The EU is the main donor to the Somali transitional government. It also trains Somali army troops, and is reinforcing the navies of five neighbouring countries to enable them to counter piracy themselves. The long coastline of war-ravaged Somalia provides a perfect haven for pirate gangs preying on shipping off the East African coast.

“This action against piracy is part of a comprehensive EU approach to the crisis in Somalia, where we support a lasting political solution on land,” said Michael Mann, spokesman for EU foreign policy chief Catherine Ashton.

Rear Adm. Duncan Potts, Operation Commander of the EU Naval Force, said the attack will increase the pressure and disrupt pirates’ efforts to get out to sea to attack merchant shipping and dhows.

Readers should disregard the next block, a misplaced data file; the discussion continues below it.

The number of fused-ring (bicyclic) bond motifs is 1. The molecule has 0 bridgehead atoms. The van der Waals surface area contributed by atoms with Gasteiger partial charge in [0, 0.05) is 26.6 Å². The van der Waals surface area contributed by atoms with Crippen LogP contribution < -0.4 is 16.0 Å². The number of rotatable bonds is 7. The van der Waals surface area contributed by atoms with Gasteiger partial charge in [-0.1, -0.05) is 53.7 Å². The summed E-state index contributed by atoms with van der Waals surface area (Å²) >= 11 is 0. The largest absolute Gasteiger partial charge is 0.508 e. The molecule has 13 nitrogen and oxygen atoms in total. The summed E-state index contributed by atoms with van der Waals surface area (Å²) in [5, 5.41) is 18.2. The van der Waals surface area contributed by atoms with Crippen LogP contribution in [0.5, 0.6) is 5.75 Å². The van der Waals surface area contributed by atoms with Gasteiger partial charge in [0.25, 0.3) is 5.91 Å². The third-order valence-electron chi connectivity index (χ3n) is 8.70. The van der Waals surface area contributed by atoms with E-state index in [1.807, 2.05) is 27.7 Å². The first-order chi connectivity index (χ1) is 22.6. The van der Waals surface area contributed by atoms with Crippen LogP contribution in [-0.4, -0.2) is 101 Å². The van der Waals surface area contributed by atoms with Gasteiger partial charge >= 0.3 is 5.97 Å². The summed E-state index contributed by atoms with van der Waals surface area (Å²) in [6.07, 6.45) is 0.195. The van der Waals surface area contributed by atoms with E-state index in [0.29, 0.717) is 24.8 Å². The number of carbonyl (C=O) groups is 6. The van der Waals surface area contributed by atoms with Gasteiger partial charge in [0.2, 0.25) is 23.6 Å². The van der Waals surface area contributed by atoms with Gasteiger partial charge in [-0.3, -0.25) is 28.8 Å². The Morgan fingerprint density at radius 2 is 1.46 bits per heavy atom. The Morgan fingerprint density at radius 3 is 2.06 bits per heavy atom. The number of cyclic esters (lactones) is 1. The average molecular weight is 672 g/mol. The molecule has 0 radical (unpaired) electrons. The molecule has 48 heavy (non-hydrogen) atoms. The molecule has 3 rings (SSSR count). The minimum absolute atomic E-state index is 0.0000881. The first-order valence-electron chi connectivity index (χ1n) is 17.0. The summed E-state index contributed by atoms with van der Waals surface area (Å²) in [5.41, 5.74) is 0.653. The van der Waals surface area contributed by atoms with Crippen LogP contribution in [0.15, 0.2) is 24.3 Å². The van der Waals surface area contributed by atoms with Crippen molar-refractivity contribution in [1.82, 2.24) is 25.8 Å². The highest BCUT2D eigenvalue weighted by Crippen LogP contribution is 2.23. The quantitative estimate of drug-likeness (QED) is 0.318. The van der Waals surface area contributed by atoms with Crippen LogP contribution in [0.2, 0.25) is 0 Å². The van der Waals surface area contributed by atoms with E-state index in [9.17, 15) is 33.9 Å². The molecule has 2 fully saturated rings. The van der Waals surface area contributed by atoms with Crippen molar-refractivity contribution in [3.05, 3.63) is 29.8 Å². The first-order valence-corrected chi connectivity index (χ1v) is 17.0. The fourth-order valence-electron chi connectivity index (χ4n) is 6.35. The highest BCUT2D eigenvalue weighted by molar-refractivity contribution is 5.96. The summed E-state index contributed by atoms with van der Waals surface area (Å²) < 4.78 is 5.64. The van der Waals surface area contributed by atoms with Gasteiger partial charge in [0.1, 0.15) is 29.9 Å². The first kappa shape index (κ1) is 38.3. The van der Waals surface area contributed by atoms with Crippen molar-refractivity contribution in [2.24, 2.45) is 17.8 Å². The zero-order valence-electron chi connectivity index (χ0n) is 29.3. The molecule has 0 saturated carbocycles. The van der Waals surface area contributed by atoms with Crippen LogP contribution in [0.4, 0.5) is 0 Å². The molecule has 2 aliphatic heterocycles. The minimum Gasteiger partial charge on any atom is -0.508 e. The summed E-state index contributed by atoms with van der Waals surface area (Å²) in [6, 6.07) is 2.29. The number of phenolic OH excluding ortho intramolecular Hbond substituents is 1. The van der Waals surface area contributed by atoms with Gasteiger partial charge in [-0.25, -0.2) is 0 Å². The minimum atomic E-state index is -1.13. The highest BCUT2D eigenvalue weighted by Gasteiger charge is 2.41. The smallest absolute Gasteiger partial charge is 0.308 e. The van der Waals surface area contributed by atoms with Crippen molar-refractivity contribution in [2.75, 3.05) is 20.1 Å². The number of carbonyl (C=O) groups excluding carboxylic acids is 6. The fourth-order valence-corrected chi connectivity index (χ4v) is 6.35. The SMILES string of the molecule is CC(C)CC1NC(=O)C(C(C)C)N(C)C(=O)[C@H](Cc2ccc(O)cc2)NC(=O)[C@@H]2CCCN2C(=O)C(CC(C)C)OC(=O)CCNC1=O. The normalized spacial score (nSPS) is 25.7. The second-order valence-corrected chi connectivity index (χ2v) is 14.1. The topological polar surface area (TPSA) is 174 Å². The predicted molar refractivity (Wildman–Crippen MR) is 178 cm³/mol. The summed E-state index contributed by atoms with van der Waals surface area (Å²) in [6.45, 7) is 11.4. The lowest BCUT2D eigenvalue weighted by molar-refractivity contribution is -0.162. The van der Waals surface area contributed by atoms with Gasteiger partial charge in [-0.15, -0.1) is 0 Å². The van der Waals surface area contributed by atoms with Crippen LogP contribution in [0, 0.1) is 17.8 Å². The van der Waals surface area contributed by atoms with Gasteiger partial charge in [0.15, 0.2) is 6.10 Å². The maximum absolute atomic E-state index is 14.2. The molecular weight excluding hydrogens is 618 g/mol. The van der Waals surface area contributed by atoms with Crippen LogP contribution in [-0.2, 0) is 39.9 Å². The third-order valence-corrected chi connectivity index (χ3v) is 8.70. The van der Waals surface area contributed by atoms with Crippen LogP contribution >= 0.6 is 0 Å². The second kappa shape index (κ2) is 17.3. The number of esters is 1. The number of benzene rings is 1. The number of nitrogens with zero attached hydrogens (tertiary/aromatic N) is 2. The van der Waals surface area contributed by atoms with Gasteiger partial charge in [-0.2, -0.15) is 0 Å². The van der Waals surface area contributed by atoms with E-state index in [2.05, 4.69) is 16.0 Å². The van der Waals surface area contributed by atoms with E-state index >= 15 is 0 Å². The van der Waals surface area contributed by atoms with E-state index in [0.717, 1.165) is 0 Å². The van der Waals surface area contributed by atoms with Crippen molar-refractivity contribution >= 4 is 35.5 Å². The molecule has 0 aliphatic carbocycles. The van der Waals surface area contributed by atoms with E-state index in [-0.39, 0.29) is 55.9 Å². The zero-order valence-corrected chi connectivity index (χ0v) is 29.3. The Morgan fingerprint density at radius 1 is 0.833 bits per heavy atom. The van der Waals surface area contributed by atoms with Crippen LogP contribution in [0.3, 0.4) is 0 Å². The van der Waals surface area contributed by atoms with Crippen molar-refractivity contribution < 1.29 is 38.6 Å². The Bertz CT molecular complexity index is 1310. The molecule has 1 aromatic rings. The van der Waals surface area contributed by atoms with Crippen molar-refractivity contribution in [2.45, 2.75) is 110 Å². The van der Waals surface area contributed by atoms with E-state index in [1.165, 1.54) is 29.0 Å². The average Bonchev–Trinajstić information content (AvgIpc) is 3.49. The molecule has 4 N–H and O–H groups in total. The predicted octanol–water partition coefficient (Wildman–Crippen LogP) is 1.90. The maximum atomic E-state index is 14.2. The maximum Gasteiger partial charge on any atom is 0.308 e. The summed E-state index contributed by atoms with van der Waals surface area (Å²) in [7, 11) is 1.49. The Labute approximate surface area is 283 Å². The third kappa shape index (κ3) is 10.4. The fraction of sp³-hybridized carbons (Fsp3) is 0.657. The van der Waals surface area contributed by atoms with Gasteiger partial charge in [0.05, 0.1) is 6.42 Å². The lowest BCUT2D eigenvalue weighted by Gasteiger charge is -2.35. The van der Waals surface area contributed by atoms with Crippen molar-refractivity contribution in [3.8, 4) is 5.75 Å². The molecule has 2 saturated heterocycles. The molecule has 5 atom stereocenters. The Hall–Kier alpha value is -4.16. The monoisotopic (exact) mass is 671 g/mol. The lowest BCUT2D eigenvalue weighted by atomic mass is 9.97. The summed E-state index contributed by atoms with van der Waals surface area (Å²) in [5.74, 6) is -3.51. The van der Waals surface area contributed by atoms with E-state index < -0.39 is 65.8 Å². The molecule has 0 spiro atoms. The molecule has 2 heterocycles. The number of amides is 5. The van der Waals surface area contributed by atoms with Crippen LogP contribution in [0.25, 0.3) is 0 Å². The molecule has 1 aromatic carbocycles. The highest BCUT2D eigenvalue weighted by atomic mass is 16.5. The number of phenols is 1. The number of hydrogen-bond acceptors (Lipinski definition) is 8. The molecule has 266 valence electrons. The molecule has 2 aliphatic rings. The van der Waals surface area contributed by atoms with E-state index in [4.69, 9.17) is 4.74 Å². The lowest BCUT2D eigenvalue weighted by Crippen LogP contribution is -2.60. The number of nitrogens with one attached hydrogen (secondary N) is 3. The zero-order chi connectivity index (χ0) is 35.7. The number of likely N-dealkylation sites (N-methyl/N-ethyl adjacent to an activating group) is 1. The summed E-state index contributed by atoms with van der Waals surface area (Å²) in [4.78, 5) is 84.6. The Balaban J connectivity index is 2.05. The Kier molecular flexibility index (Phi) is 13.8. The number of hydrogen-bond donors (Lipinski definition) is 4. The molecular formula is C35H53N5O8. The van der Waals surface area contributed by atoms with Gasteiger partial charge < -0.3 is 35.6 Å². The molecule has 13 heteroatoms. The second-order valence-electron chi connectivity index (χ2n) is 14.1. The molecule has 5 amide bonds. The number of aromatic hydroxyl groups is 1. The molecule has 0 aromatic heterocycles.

He said attacks against pirate supplies on the shoreline are an extension of disruptive actions carried out against pirate ships at sea.

Pirates have turned dangerously violent in the last few years, as spiraling ransoms attracted ruthless criminals to a trade once dominated by aggrieved local fishermen. Four Americans aboard a hijacked yacht were killed in February. It’s still unclear why the hostages were shot.

As of the end of March, suspected Somali pirates still held 15 vessels and 253 crew members, with an additional 49 crew members hostage on land, according to a maritime watchdog.

In the first quarter of this year, attacks fell sharply in Somalia’s waters, thanks to international naval patrols. There were 43 attacks, including nine vessel hijackings, compared with 97 attacks a year ago, the International Maritime Bureau’s piracy reporting centre in Kuala Lumpur said in April.